New York Power Advances as Blast of Cold Stokes Heating DemandJonathan N. Crawford
Spot wholesale power in New York City advanced as a blast of frigid air sweeping the region may send peak power consumption to a two-week high.
Demand in Manhattan and its four neighboring boroughs was forecast to reach 7,238 megawatts Wednesday, the highest since Jan. 14, according to data from the grid manager. Electricity use averaged 6,991 megawatts in the hour ended at 3 p.m. New York time, surpassing day-earlier levels by 11 percent.
The low temperature in New York was forecast to be 17 degrees Fahrenheit (minus 8 Celsius), 10 below normal, according to AccuWeather Inc. of State College, Pennsylvania.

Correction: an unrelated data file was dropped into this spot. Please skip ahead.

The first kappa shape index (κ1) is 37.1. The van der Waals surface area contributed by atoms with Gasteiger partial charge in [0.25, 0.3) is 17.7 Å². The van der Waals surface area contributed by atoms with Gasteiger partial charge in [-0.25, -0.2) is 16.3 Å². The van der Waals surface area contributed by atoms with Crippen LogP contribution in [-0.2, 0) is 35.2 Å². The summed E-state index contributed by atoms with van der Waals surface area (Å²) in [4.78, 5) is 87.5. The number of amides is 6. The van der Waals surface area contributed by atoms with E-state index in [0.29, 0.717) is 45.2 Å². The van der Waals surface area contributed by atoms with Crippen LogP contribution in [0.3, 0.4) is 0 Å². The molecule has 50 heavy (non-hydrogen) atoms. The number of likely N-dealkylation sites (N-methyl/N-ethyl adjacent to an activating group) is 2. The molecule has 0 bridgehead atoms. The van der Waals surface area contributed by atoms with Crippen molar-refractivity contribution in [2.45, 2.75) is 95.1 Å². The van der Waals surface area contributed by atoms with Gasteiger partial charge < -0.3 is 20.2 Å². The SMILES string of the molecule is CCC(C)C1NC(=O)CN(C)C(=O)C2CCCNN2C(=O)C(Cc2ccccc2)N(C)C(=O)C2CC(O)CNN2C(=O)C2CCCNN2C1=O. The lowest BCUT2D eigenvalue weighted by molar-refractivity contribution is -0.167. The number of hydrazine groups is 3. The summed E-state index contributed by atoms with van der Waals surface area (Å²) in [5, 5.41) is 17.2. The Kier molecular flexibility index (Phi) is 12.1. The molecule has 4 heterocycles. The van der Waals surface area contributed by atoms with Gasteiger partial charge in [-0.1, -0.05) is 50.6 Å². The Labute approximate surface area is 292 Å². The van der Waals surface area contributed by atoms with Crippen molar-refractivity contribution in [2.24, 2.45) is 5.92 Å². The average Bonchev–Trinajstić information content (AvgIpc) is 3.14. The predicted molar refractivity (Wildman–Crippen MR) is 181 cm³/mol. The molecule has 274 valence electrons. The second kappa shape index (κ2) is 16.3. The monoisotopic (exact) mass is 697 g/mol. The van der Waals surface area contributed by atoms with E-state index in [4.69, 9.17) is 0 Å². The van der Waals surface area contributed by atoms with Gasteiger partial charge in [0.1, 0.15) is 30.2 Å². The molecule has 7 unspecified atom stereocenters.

Spot wholesale power for New York gained $17.19, or 36 percent, to average $65.60 a megawatt-hour during the hour ended at 3 p.m. from a day earlier, grid data compiled by Bloomberg showed. On-peak power in New York City averaged $66.76 at 3 p.m. Wednesday, up 24 percent from the day-earlier full-day average, and the highest since Jan. 14. The grid’s peak-demand hours are from 7 a.m. until 11 p.m.
In ISO New England Inc.’s benchmark hub for Boston and Northeast Massachusetts, power gained $8.65, or 15 percent, to average $67.76 a megawatt-hour.
ISO New England forecasts extreme weather for Jan. 31 and Feb. 3, according to alerts by the system manager.
Average on-peak power in New York traded $9.86 below Boston, narrowing from a $20.69 discount Tuesday and compared with a three-month average discount of $8.27 a megawatt-hour for New York.